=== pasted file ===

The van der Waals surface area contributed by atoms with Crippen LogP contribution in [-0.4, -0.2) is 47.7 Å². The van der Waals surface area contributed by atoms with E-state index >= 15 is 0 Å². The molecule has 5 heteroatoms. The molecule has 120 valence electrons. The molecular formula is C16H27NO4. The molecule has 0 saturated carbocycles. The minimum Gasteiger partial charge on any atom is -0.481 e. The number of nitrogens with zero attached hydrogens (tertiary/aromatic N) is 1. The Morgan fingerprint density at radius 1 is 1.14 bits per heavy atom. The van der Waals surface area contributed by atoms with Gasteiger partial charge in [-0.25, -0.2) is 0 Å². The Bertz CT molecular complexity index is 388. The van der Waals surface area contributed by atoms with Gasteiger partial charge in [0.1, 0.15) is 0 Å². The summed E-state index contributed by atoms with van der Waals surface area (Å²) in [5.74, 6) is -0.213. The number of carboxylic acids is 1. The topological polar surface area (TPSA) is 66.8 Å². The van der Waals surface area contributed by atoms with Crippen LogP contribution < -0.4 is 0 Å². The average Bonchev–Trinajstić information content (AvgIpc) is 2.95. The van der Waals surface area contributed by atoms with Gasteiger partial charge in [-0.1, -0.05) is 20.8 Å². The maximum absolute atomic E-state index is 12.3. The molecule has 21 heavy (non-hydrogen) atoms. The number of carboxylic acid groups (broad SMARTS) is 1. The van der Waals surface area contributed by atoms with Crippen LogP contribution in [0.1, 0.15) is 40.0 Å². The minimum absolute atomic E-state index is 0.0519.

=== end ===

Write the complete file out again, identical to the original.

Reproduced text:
The van der Waals surface area contributed by atoms with Crippen LogP contribution in [-0.4, -0.2) is 47.7 Å². The van der Waals surface area contributed by atoms with E-state index >= 15 is 0 Å². The molecule has 5 heteroatoms. The molecule has 120 valence electrons. The molecular formula is C16H27NO4. The molecule has 0 saturated carbocycles. The minimum Gasteiger partial charge on any atom is -0.481 e. The number of nitrogens with zero attached hydrogens (tertiary/aromatic N) is 1. The Morgan fingerprint density at radius 1 is 1.14 bits per heavy atom. The van der Waals surface area contributed by atoms with Gasteiger partial charge in [-0.25, -0.2) is 0 Å². The Bertz CT molecular complexity index is 388. The van der Waals surface area contributed by atoms with Gasteiger partial charge in [0.1, 0.15) is 0 Å². The summed E-state index contributed by atoms with van der Waals surface area (Å²) in [5.74, 6) is -0.213. The number of carboxylic acids is 1. The topological polar surface area (TPSA) is 66.8 Å². The van der Waals surface area contributed by atoms with Crippen LogP contribution < -0.4 is 0 Å². The average Bonchev–Trinajstić information content (AvgIpc) is 2.95. The van der Waals surface area contributed by atoms with Gasteiger partial charge in [-0.1, -0.05) is 20.8 Å². The maximum absolute atomic E-state index is 12.3. The molecule has 21 heavy (non-hydrogen) atoms. The number of carboxylic acid groups (broad SMARTS) is 1. The van der Waals surface area contributed by atoms with Crippen LogP contribution in [0.1, 0.15) is 40.0 Å². The minimum absolute atomic E-state index is 0.0519.